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Q: anthropology ( Answered,   0 Comments )
Subject: anthropology
Category: Miscellaneous
Asked by: uk50-ga
List Price: $5.00
Posted: 29 Aug 2004 04:03 PDT
Expires: 28 Sep 2004 04:03 PDT
Question ID: 394091
list of thesis done on the chettiar/nagarathar community
Subject: Re: anthropology
Answered By: librariankt-ga on 27 Sep 2004 12:12 PDT
Hi UK50,

I found the following citation to a thesis in Digitial Dissertations
(formerly Dissertation Abstracts):

DATE    1985  
PAGES    484  
SOURCE    DAI-A 46/08, p. 2352, Feb 1986  
The dissertation presents an ethnohistorical study of the Nattukottai
Chettiars, the major banking caste of South India, from 1600 to 1930.
Based on archival and field research carried out in Tamil Nadu from
October 1979 to November 1981, it analyzes the social institutions and
activities of the caste, and demonstrates the pre-colonial roots of
Chettiar financial organization. Chapter One provides an introduction
to the Chettiars and describes previously published studies. Chapter
Two discusses the range of theoretical perspectives developed by
anthropologists and historians for interpreting Indian commerce,
generally. Chapter Three develops a model of Chettiar religious and
commercial activities in the seventeenth century, when caste members
confined their activities to small-scale, in-land salt trading.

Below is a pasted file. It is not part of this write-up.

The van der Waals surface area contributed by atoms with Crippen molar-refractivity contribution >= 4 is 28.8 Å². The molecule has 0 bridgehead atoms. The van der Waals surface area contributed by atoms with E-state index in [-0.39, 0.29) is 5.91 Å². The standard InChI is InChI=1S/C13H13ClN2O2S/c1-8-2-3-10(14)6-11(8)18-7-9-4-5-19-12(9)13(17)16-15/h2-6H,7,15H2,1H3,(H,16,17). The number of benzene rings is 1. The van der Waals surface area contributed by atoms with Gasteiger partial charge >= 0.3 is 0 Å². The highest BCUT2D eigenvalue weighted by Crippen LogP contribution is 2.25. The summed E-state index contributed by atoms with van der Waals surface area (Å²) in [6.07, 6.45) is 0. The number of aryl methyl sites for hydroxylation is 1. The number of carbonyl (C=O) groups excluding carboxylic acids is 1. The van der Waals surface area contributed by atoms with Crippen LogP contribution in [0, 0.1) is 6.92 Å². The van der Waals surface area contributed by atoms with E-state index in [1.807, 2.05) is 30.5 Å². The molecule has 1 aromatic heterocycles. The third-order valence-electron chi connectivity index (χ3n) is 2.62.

Chapter Four provides an historical context for analyzing Chettiar
social organization by tracing the explosive growth of their Southeast
Asian financial empire from its early scattered mention in nineteenth
century East India Company documents to the prominent role it plays in
the Banking Enquiry Reports of 1930. Chapter Five describes the
'formal' organization of financial cooperation among caste members,
especially in regard to their system of deposit banking, exchange
banking, and collective decision-making about interest rates. The
'informal' bases of this organization are explored in Chapters Six and
Seven, which focus on descent-based cults and marriage alliance,
respectively. Chapter Eight concludes with a discussion of the
implications of Chettiar social organization for standard
anthropological conceptions of caste. The findings of the dissertation
bear directly on the nature of non-capitalist economic formations and
proto-industrialization, the impact of colonial rule on indigenous
commercial systems, and variety and change in India's caste and
kinship groups. They show not only that colonialization and captalist
penetration did not dissolve pre-colonial ties of caste and kinship,
but that Chettiars used these ties to take advantage of the commercial
world of colonial Southeast Asia.
In addition, the following three articles were found in Sociological
Abstracts (all are to journal articles, not theses per se):

Record 1 of 3 
DN: Database Name 
    Sociological Abstracts 
TI: Title 
    Merchant Houses as Spectacles of Modernity in Rajasthan and Tamil